Tasks and Roles

From IHRIS Wiki

iHRIS uses a task- and role-based security mechanism to limit access to various parts of the system. A user is assigned a role, and a role is a collection of tasks that the role can perform.

This article describes how roles and tasks are defined in Magic Data and used by the iHRIS system.


A role is a collection of tasks that can be assigned to a user's account.

  • Role names are defined in magic data path /I2CE/formsData/forms/role/
  • The roles are defined as entries of the role form and we need to add the last_modified value
  • A role $role has a $display_name defined at /I2CE/formsData/forms/role/$role/fields/name/$display_name

For example, this XML says that the role hr_staff is displayed as 'HR Staff' and it is assignable.:

<configurationGroup name="roles" path="//I2CE/formsData/forms/role/">
  <configurationGroup path="hr_staff">
    <configuration name="last_modified">
      <value>2013-01-15 1:23:45</value>
  <configurationGroup name="fields">
    <configuration name="name">
      <value>HR Staff</value>
    <configuration name="assignable">


A task can be both a collection of sub-tasks that this task has and description of some action that can be checked for permission. Task information is stored in magic data under /I2CE/tasks/. To create a task you create a scalar type child node of /I2CE/tasks/task_description. That name node of the node is the name used to reference the task. The value of the node is the description of the task displayed in the Task and Role Management page. For example, the magic data node /I2CE/tasks/task_description may look something like:

  • custom_report_admin => Allows administration of the Custom Reporting System
  • custom_reports_can_access => Allows minimal access to the Custom Reporting System
  • custom_reports_delete => Allows deletion of data about custom reports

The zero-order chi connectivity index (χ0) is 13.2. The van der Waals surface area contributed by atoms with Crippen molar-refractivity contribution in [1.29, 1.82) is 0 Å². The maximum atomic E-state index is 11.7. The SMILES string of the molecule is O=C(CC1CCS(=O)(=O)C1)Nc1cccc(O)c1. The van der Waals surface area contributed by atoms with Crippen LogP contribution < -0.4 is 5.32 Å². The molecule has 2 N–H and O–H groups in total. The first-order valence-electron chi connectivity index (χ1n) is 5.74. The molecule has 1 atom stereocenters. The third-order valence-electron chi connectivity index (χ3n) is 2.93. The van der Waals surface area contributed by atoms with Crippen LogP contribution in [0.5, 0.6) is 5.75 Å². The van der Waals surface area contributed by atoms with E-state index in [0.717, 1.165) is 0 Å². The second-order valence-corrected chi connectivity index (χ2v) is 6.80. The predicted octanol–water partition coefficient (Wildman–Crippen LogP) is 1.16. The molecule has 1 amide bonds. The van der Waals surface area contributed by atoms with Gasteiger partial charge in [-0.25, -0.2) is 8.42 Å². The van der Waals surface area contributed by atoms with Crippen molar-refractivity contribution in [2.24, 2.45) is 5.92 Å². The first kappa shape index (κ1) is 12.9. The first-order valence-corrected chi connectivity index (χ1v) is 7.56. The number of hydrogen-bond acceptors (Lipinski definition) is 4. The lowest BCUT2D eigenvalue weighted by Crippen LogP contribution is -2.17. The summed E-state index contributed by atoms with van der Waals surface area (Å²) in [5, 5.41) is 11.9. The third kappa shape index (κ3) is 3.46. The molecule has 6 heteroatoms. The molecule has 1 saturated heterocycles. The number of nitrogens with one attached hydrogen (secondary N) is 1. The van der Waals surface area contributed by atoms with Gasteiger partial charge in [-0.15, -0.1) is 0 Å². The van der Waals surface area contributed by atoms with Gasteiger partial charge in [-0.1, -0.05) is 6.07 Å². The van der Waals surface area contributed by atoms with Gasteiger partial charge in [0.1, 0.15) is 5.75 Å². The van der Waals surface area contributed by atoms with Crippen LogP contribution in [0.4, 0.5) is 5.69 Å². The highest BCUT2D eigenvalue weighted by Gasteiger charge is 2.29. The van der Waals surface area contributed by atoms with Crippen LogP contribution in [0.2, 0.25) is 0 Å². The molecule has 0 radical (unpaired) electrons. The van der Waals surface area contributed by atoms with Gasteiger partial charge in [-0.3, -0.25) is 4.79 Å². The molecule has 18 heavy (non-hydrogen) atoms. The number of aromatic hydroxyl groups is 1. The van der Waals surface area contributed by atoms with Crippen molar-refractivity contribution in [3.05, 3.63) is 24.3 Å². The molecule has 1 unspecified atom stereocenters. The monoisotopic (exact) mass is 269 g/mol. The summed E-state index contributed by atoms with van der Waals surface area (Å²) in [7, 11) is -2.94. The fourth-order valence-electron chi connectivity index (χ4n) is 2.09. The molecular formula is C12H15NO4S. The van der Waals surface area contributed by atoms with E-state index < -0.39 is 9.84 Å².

• custom_reports_can_access_relationships => Allows access to the Custom Report Relationships

You can define the sub tasks of a task $task by specifying /I2CE/tasks/task_trickle_down_task. For example, the magic data node /I2CE/tasks/task_trickle_down/custom_reports_admin may look like:

  • 0 => custom_reports_can_access
  • 1 => custom_reports_delete_reports

which says that the 'custom_report_admin' task has all the tasks and rights defined by 'custom_reports_can_access' and 'custom_reports_delete_reports.'

The tasks that are assigned to a role $role are the values of the children under /I2CE/tasks/role_trickle_down/$role

A user with the role 'admin' has all tasks.

Uses of Tasks and Roles

The tasks and roles are used in several places:

  • The main I2CE_Page class checks for basic permission for the page.
  • Several pages perform checks for specific roles and tasks in their action() method.
  • Just before displaying the HTML the I2CE_Template, class verifies that all tasks, roles and permissions are satisfied on each node.

Task and Role Administration

For deployment across many computers, tasks and roles should be set up in an appropriate module configuration file.

For setting tasks and roles dynamically, the module 'tasks-roles' provides the page named 'roles' and the page named 'tasks' that allows creating new roles and tasks as well as defining the permission inheritance.

To enable the task-roles module go to Configure Modules -> Pages -> Sub-Modules -> Tasks and Roles.

Permissions and the Permission Parser

The permission parser allows logical expressions to combine severals types permissions, such as task, roles, into a permission string.

We can assign tasks, roles and permissions to DOM nodes by:

  • Setting the attribute role.
    If the values is X, this results in the permission string role(X) which is passed to the permission parser
  • Setting the attribute task.
    If the values is X, this results in the permission string task(X) which is passed to the permission parser